<WebApplication name="MySites" currentUrl="http://mysites.company.com" newDefaultUrl="https://mysites.company.com" hasHostHeader="TRUE" />
        <WebApplication name="Hosting Web App" currentUrl="http://hostingwebapp.company.com" newDefaultUrl="https://hostingwebapp.company.com" hasHostHeader="FALSE" />
</WebApplications>

The script reads this configuration and performs the following code:

$config.WebApplications.WebApplication | % {

    $currentURL = $_.currentUrl
    $newDefaultURL = $_.newDefaultUrl
    [bool]$hasHostHeader = [System.Convert]::ToBoolean($_.hasHostHeader)
    
    $webapplicationName = $_.name

    Write-Host
    Write-Host -f Cyan Changing $webapplicationName to SSL
    
    $wa = Get-SPWebApplication $webapplicationName
    if( $wa )
    {
        # Create dummy extension
        Write-Host - Creating Dummy web application extension... -NoNewline
        $wa | New-SPWebApplicationExtension -Name "DummyIntranetSite" -Zone "Intranet" -URL "http://dummy-intranet.company.com"
        Write-Host -f Green " [Done]"

        # Unextend the default web application
        Write-Host - Removing Default web application... -NoNewline
        $wa | Remove-SPWebApplication -Zone "Default" -DeleteIISSite -Confirm:$false
        Write-Host -f Green " [Done]"

        # Create new default HTTPS web application
        Write-Host - Creating SSL Default web application extension... -NoNewline
        if( $hasHostHeader )
        {
            $hostHeader = $newDefaultURL.Replace("https://", "")
            $wa | New-SPWebApplicationExtension -Name $webapplicationName -HostHeader $hostHeader -Zone "Default" -URL $newDefaultURL -SecureSocketsLayer -Port 443
        }
        else
        {
            $wa | New-SPWebApplicationExtension -Name $webapplicationName -Zone "Default" -URL $newDefaultURL -SecureSocketsLayer -Port 443
        }
        Write-Host -f Green " [Done]"
        
        # Remove Dummy extension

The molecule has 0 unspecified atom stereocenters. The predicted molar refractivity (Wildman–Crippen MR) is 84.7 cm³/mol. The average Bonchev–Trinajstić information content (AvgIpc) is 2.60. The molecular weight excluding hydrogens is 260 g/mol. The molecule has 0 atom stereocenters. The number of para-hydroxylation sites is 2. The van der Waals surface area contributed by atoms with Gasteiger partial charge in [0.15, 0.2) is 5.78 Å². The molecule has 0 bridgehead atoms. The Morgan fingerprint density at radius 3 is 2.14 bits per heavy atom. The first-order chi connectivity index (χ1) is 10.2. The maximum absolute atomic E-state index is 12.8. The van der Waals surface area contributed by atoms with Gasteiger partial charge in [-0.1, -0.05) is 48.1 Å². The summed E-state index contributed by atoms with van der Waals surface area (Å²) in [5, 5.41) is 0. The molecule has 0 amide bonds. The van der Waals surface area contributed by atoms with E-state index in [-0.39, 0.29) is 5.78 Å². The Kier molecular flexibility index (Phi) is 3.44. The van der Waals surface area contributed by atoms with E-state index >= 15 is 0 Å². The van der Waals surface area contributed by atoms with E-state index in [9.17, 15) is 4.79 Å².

Write-Host - Removing Dummy web application extension... -NoNewline
        $wa | Remove-SPWebApplication -Zone "Intranet" -DeleteIISSite -Confirm:$false
        Write-Host -f Green " [Done]"
        
    }
    else
    {
        Write-Host -f Red " [Not Found]"
    }
    
}

The key cmdlets in this script are New-SPWebApplicationExtension and Remove-SPWebApplication. For more information, click the links and read the TechNet articles.

[Update: Worth mentioning is the Confirm switch for the Remove-SPWebApplication cmdlet. It is documented incorrectly on TechNet. To suppress the confirmation question you’ll have to provide the $false value, as used in my script.]

Running the script

You could add the XML configuration to the existing configuration file from previous post, but it is okay to create another one.

Before running the script, the web applications in Central Administration look like this:

image

Let’s kick it off:

image

After the script has run, the web applications in Central Administration look like this:

image

Summary

Changing your SharePoint web applications has to be done carefully. You need to consider your options, especially when custom solutions are in place. Editing IIS manually, does not update SharePoint objects in the configuration database.

In the next part I will focus on editing the IIS bindings to set the SSL certificate.